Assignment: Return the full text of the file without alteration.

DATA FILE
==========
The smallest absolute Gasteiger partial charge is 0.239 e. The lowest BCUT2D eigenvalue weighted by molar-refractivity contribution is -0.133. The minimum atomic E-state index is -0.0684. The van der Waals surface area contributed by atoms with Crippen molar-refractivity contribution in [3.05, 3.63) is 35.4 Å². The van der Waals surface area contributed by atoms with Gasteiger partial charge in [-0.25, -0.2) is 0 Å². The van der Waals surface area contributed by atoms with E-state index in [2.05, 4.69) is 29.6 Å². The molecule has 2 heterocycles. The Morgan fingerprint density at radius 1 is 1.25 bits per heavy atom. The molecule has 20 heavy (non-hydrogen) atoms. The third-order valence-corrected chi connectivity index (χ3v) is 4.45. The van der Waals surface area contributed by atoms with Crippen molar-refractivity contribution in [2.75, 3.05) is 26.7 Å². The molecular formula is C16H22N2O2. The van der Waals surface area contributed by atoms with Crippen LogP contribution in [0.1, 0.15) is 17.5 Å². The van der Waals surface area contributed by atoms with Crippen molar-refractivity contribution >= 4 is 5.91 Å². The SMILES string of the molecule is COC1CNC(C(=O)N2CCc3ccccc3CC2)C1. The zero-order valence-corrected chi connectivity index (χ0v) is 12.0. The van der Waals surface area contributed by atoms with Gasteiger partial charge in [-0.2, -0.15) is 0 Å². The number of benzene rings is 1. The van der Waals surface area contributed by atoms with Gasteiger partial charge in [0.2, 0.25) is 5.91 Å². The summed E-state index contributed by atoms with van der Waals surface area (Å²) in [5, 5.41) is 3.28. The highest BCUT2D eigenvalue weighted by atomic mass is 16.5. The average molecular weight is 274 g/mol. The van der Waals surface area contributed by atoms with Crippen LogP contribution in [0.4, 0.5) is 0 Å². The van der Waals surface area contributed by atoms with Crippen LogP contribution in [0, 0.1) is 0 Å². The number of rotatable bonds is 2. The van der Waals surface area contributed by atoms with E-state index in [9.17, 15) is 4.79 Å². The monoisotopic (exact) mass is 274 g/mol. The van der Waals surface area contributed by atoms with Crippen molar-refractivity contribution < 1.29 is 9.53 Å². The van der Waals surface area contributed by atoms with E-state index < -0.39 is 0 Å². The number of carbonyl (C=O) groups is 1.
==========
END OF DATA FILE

The smallest absolute Gasteiger partial charge is 0.239 e. The lowest BCUT2D eigenvalue weighted by molar-refractivity contribution is -0.133. The minimum atomic E-state index is -0.0684. The van der Waals surface area contributed by atoms with Crippen molar-refractivity contribution in [3.05, 3.63) is 35.4 Å². The van der Waals surface area contributed by atoms with Gasteiger partial charge in [-0.25, -0.2) is 0 Å². The van der Waals surface area contributed by atoms with E-state index in [2.05, 4.69) is 29.6 Å². The molecule has 2 heterocycles. The Morgan fingerprint density at radius 1 is 1.25 bits per heavy atom. The molecule has 20 heavy (non-hydrogen) atoms. The third-order valence-corrected chi connectivity index (χ3v) is 4.45. The van der Waals surface area contributed by atoms with Crippen molar-refractivity contribution in [2.75, 3.05) is 26.7 Å². The molecular formula is C16H22N2O2. The van der Waals surface area contributed by atoms with Crippen LogP contribution in [0.1, 0.15) is 17.5 Å². The van der Waals surface area contributed by atoms with Crippen molar-refractivity contribution >= 4 is 5.91 Å². The SMILES string of the molecule is COC1CNC(C(=O)N2CCc3ccccc3CC2)C1. The zero-order valence-corrected chi connectivity index (χ0v) is 12.0. The van der Waals surface area contributed by atoms with Gasteiger partial charge in [-0.2, -0.15) is 0 Å². The number of benzene rings is 1. The van der Waals surface area contributed by atoms with Gasteiger partial charge in [0.2, 0.25) is 5.91 Å². The summed E-state index contributed by atoms with van der Waals surface area (Å²) in [5, 5.41) is 3.28. The highest BCUT2D eigenvalue weighted by atomic mass is 16.5. The average molecular weight is 274 g/mol. The van der Waals surface area contributed by atoms with Crippen LogP contribution in [0.4, 0.5) is 0 Å². The van der Waals surface area contributed by atoms with Crippen LogP contribution in [0, 0.1) is 0 Å². The number of rotatable bonds is 2. The van der Waals surface area contributed by atoms with E-state index in [9.17, 15) is 4.79 Å². The monoisotopic (exact) mass is 274 g/mol. The van der Waals surface area contributed by atoms with Crippen molar-refractivity contribution < 1.29 is 9.53 Å². The van der Waals surface area contributed by atoms with E-state index < -0.39 is 0 Å². The number of carbonyl (C=O) groups is 1.